The Mirror of Her Dreams - the first half of Mordant's Need
Mordant is a kingdom where mirrors function as magical devices capable of viewing other worlds and the Imagers that craft them have the power to translate both the objects and people they see in those mirrors into their own world. Imagers spend years expertly crafting their mirrors to achieve many powerful abilities, both good and evil, but one thing they always avoid making is a flat mirror. That is because anyone who sees their own reflection in a flat mirror, or attempts a translation in one, loses their mind. Imagers are also capable of performing auguries by shattering a mirror into pieces. The resulting shards of the mirror reveal glimpses of the future, although the resulting images are often subject to multiple interpretations. The Congery of Mordant has performed just such an augury and from the resulting images the Masters have concluded that a champion must be translated to save their kingdom from destruction. They have also seen that Apt Geraden, an expendable apprentice of little promise, should be the one to perform that translation. When Geraden enters the mirror to perform the translation he returns not with the expected champion but rather with Terisa Morgan, who he plucked right out of her Manhattan apartment building.
Mordant is sandwiched between two enemies that are both prepping for war against and yet the King is not preparing Mordant for war. In fact his strict rules even prevent the Congery from directly fighting as using Imagery as a weapon is not allowed and the Imagers may not translate anyone to Mordant against their will. These restrictions cause a lot of tension to develop and when King Joyce also refuses to rally his forces to defend Mordant in a more traditional way then things start to fall apart. Many factions start to form potential alliances with each other and when Mordant is finally invaded by both enemies it is unclear who can and can't be trusted. Terisa Morgan, who feels rather lost in this strange world, is viewed by many as having a key role to play in the upcoming events and even considered to be the needed champion by some. In reality though, she is just a fish out of water trying to sort out what is going on in a world with magical mirrors.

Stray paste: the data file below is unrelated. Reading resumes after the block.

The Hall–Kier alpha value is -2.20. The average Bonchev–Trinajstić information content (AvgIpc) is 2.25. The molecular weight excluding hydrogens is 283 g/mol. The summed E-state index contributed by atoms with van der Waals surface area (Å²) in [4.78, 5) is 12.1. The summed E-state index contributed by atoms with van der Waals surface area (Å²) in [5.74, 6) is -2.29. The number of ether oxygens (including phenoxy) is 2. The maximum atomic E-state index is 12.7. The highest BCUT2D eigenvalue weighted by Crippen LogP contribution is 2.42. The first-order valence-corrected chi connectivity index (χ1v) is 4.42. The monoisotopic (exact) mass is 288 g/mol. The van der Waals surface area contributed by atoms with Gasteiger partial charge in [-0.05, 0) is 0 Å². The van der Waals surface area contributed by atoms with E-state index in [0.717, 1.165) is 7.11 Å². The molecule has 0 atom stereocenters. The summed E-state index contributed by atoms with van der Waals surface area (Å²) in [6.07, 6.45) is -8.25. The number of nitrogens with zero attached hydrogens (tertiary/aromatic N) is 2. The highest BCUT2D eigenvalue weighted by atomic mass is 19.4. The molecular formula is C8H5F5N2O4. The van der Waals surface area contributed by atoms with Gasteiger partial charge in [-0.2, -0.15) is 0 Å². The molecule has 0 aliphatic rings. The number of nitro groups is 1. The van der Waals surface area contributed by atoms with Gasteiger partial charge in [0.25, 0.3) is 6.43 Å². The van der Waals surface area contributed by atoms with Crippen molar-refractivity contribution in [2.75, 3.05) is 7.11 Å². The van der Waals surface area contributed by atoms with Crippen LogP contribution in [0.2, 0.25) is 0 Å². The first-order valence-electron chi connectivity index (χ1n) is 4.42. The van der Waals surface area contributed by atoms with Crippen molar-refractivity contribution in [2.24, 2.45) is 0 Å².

A person from our reality that is transported to another world where magic is a reality has become a trope at this point, and it is certainly not new territory for Donaldson. Unlike The Chronicles of Thomas Covenant and The Gap Cycle this story is not as dark and rape is not core to the story, although there is no shortage of sexual harassment. Donaldson usually does a good job of making me care about his characters, either through love or hate, but that didn't happen this time. I did, however, find the magic system to be compelling so I stuck with it to the end in the hopes that things would eventually change. They didn't. The story was full of intrigue and scheming but by the time it was over I still didn't care too much about the characters and who would come out on top. The interesting magic system was just enough for me to pick up the second book so I will soon find out if this half a story eventually turns out to be a worthy investment of time or not.
The audiobook version is narrated by the veteran Scott Brick and although he isn't my favorite narrator his work is solid and his performance here is a good one. He is a good fit for Donaldson's writing style.